atrial septal defect


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Atrial Septal Defect

 

Definition

An atrial septal defect is an abnormal opening in the wall separating the left and right upper chambers (atria) of the heart.

Description

During the normal development of the fetal heart, there is an opening in the wall (the septum) separating the left and right upper chambers of the heart. Normally, this opening closes before birth, but if it does not, the child is born with a hole between the left and right atria. This abnormal opening is called an atrial septal defect and causes blood from the left atrium to flow into the right atrium.
Different types of atrial septal defects can occur, and they are classified according to where in the separating wall they are found. The most commonly found atrial septal defect occurs in the middle of the atrial septum and accounts for about 70% of all atrial septal defects. Abnormal openings can form in the upper and lower parts of the atrial septum as well.

Causes and symptoms

Abnormal openings in the atrial septum occur during fetal development and are twice as common in females as in males. These abnormalities can go unnoticed if the opening is small, producing no abnormal symptoms. If the defect is big, large amounts of blood flowing from the left to the right atrium will cause the right atrium to swell to hold the extra blood.
People born with an atrial septal defect can have no symptoms through their twenties, but by age 40, most people with this condition have symptoms that can include shortness of breath, rapid abnormal beating of the atria (atrial fibrillation), and eventually heart failure.

Diagnosis

Atrial septal defects can be identified by various methods. Abnormal changes in the sound of the heart beats can be heard when a doctor listens to the heart with a stethoscope. In addition, a chest x ray, an electrocardiogram (ECG, an electrical printout of the heartbeats), and an echocardiogram (a test that uses sound waves to form a detailed image of the heart) can also be used to identify this condition.
An atrial septal defect can also be diagnosed by using a test called cardiac catheterization. This test involves inserting a very thin tube (catheter) into the heart's chambers to measure the amount of oxygen present in the blood within the heart. If the heart has an opening between the atria, oxygen-rich blood from the left atrium enters the right atrium. Through cardiac catheterization, doctors can detect the higher-than-normal amount of oxygen in the heart's right atrium, right ventricle, and the large blood vessels that carry blood to the lungs, where the blood would normally subsequently get its oxygen.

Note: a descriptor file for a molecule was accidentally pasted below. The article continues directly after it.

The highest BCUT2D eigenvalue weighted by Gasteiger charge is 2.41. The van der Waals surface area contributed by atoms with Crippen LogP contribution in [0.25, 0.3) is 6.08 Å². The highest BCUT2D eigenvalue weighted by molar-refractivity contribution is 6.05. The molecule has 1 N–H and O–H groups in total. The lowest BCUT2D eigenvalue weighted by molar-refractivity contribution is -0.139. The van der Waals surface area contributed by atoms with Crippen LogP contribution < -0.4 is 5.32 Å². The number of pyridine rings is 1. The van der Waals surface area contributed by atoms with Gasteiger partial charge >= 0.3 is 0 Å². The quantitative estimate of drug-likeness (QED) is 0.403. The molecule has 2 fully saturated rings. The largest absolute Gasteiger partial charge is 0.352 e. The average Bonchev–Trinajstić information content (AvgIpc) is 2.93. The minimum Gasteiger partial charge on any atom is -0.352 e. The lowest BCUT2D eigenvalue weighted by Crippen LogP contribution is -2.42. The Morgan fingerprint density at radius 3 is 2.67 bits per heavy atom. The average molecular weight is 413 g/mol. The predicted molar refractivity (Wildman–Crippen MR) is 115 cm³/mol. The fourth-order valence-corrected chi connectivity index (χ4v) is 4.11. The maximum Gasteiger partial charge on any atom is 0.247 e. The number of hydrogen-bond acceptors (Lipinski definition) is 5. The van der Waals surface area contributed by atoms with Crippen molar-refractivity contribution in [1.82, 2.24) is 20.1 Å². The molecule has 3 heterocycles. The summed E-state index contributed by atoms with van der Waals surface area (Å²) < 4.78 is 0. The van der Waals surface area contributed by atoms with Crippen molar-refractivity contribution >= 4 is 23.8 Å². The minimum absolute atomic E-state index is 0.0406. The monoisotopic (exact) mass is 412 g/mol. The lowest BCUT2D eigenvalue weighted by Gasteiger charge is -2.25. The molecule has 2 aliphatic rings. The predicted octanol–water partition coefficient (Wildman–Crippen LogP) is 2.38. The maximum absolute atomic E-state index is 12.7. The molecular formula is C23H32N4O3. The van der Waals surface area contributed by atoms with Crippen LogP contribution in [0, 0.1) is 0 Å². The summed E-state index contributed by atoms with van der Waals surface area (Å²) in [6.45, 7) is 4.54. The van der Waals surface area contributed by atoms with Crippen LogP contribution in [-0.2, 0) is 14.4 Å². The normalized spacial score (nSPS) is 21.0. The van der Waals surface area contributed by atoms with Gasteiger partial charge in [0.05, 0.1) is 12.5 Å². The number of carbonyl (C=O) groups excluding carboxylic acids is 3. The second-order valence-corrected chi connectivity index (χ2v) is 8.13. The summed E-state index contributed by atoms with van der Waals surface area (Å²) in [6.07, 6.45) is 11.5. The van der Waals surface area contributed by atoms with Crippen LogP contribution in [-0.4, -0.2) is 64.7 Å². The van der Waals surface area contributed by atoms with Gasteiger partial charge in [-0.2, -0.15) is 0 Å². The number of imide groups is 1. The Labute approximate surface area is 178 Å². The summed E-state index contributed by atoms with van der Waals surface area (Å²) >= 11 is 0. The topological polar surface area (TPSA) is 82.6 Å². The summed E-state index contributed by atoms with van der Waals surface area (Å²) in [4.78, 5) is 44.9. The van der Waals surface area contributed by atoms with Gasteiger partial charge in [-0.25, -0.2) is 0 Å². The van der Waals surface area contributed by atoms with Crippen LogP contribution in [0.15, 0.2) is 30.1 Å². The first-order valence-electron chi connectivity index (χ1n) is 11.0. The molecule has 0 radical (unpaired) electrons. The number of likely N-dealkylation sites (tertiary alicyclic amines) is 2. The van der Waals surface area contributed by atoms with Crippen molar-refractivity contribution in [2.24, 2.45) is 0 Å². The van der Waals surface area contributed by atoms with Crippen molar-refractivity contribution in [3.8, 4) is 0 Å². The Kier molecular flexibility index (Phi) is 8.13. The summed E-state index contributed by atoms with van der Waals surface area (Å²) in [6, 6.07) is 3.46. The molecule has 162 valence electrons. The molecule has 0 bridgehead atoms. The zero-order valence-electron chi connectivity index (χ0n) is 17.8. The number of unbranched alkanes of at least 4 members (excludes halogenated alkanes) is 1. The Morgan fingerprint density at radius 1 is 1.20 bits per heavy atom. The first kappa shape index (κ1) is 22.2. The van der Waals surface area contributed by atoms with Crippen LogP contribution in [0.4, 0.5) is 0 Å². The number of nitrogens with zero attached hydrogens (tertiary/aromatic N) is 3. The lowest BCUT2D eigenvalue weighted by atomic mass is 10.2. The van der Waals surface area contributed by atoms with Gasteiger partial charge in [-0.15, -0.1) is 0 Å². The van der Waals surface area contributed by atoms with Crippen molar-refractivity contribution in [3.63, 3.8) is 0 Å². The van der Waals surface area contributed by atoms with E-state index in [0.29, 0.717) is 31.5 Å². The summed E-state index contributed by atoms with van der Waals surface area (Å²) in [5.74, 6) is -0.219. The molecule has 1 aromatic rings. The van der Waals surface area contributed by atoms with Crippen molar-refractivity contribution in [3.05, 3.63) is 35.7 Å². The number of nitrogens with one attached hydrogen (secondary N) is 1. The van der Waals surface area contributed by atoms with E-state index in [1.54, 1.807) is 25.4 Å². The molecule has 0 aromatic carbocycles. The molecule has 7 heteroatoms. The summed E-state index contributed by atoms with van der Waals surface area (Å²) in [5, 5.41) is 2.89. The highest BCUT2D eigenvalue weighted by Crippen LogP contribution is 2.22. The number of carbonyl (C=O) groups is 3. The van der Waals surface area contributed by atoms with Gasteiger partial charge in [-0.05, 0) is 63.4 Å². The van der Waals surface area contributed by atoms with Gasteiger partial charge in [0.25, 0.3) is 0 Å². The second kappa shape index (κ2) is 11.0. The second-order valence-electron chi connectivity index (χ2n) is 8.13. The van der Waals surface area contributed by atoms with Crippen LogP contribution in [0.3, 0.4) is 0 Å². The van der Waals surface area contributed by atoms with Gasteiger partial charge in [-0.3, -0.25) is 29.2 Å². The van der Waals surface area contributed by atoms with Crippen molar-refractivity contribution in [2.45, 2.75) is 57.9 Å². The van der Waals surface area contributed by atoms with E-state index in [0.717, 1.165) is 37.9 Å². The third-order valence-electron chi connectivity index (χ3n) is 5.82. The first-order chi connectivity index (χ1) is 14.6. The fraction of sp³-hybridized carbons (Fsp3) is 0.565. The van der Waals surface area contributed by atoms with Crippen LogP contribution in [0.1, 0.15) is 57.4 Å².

Treatment

Atrial septal defects often correct themselves without medical treatments by the age of two. If this dose not happen, surgery is done by sewing the hole closed, or by sewing a patch of Dacron material or a piece of the sac that surrounds the heart (the pericardium), over the opening.
Some patients can have the defect fixed by having an clam-shaped plug placed over the opening. This plug is a man-made device that is put in place through a catheter inserted into the heart.

Prognosis

Individuals with small defects can live a normal life, but larger defects require surgical correction. Less than 1% of people younger than 45 years of age die from corrective surgery. Five to ten percent of patients can die from the surgery if they are older than 40 and have other heart-related problems. When an atrial septal defect is corrected within the first 20 years of life, there is an excellent chance for the individual to live normally.

Key terms

Cardiac catheterization — A test that involves having a tiny tube inserted into the heart through a blood vessel.
Dacron — A synthetic polyester fiber used to surgically repair damaged sections of heart muscle and blood vessel walls.
Echocardiogram — A test that uses sound waves to generate an image of the heart, its valves, and chambers.

Resources

Organizations

American Heart Association. 7320 Greenville Ave. Dallas, TX 75231. (214) 373-6300. http://www.americanheart.org.

atrial

 [a´tre-al]
pertaining to an atrium.
atrial natriuretic factor (ANF) a hormone produced in the cardiac atrium; it inhibits renin secretion and thus the production of angiotensin, and stimulates aldosterone release. Its effect is increased excretion of water and sodium and a lowering of blood pressure, which reduces the workload of the heart.
atrial septal defect a congenital heart defect in which the ostium primum or ostium secundum, openings in the septum primum of the embryonic heart, fail to close completely after birth. When an opening remains between the atria, some of the oxygen-rich blood from the left atrium passes into the right atrium and travels back to the lungs without being first transported through the body.
 Atrial septal defect. The shunt is from left atrium to right atrium. From Betz et al., 1994.

defect

 [de´fekt]
an imperfection, failure, or absence.
congenital heart defect see congenital heart defect.
aortic septal defect see aortic septal defect.
atrial septal defect see atrial septal defect.
filling defect an interruption in the contour of the inner surface of stomach or intestine revealed by radiography, indicating excess tissue or substance on or in the wall of the organ.